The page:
I wish I had known.
Last Saturday, I threw out my greasy cheesy cardboard pizza box. Then I found out that the recyclers wanted it.
Recycling Pizza Boxes
We need more pizza boxes and junk mail because we have less office paper.
When we recycle our everyday paper, we soon see it again as toilet tissue, coffee cups, and new cardboard boxes. Now though, without office paper, recyclers are happy to take my greasy pizza box. Reversing how they felt in the past, they want more mixed paper.
Actually, our story starts during 2017 when China told the WTO (World Trade Organization) that it will no longer take 24 kinds of waste. The decision was a whopper. China had become sufficiently affluent to say that they no longer had to make most goods from recycled waste.
This is what China’s imported solid waste looked like in 2013:
Because of China’s decision, the market for mixed paper dove from $160 to $3 a ton between March 2017 and March 2018. Whereas Franklin, New Hampshire had been getting $6 for each garbage bin, they found themselves paying $125 a ton.
Now though, our technology has become better at eliminating mixed paper’s glass and plastic contaminants. In addition, cardboard delivery box fibers make mixed paper pulp stronger. They make it possible for manufacturers like Georgia Pacific to use mixed paper pulp for Brawny Paper Towels and Dixie Cups. With demand on the rise, prices rose from zero to $30 a ton and recyclers started expanding plant capacity.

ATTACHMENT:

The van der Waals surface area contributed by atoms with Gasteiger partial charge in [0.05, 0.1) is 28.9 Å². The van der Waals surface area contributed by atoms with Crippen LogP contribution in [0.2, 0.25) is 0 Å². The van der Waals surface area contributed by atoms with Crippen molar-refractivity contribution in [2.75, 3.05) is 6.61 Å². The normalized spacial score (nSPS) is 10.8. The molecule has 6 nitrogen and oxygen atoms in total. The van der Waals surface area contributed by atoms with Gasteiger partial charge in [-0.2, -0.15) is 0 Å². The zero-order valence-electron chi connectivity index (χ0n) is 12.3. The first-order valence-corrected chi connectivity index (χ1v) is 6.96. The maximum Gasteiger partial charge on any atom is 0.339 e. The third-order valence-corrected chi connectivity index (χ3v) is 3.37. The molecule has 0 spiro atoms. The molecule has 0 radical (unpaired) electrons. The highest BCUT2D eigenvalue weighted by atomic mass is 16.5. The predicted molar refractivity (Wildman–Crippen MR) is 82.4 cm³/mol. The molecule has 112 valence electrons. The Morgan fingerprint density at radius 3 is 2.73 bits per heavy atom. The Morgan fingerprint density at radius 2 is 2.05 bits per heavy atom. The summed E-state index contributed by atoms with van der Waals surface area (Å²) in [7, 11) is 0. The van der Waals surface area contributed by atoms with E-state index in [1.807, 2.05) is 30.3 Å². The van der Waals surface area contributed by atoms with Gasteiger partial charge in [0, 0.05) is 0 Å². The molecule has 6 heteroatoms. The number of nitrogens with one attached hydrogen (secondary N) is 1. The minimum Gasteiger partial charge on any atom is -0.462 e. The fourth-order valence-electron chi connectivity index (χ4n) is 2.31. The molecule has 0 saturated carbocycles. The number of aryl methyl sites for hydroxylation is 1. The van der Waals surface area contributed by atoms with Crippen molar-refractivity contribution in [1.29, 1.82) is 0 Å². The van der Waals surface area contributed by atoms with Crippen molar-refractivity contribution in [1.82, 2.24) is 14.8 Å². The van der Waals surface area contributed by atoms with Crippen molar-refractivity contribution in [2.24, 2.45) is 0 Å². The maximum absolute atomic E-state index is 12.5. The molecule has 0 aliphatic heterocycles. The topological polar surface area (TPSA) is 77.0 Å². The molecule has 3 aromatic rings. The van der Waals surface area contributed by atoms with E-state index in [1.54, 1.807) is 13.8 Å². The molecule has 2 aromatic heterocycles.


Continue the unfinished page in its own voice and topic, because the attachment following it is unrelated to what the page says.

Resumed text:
Our Bottom Line: Change in Demand
Who would have thought that a pizza box and office paper were substitute products?
As economists, though, we can look to the determinants that shift our demand curve to the right and left. They include changes in income, in utility, and yes, for substitute products. When the demand or quantity demanded for one product changes, it affects the other curve. So now we can say that less demand for office paper meant less paper to recycle. As a result, recyclers’ demand for used pizza boxes has gone up.
Below, I’ve shifted the demand curves in opposite directions:
The second graph includes the used pizza box that I will soon recycle.
My sources and more: Thanks to WSJ for reminding me it was time to return to cardboard recycling. Please note that several of today’s sentences were in a previous econlife post.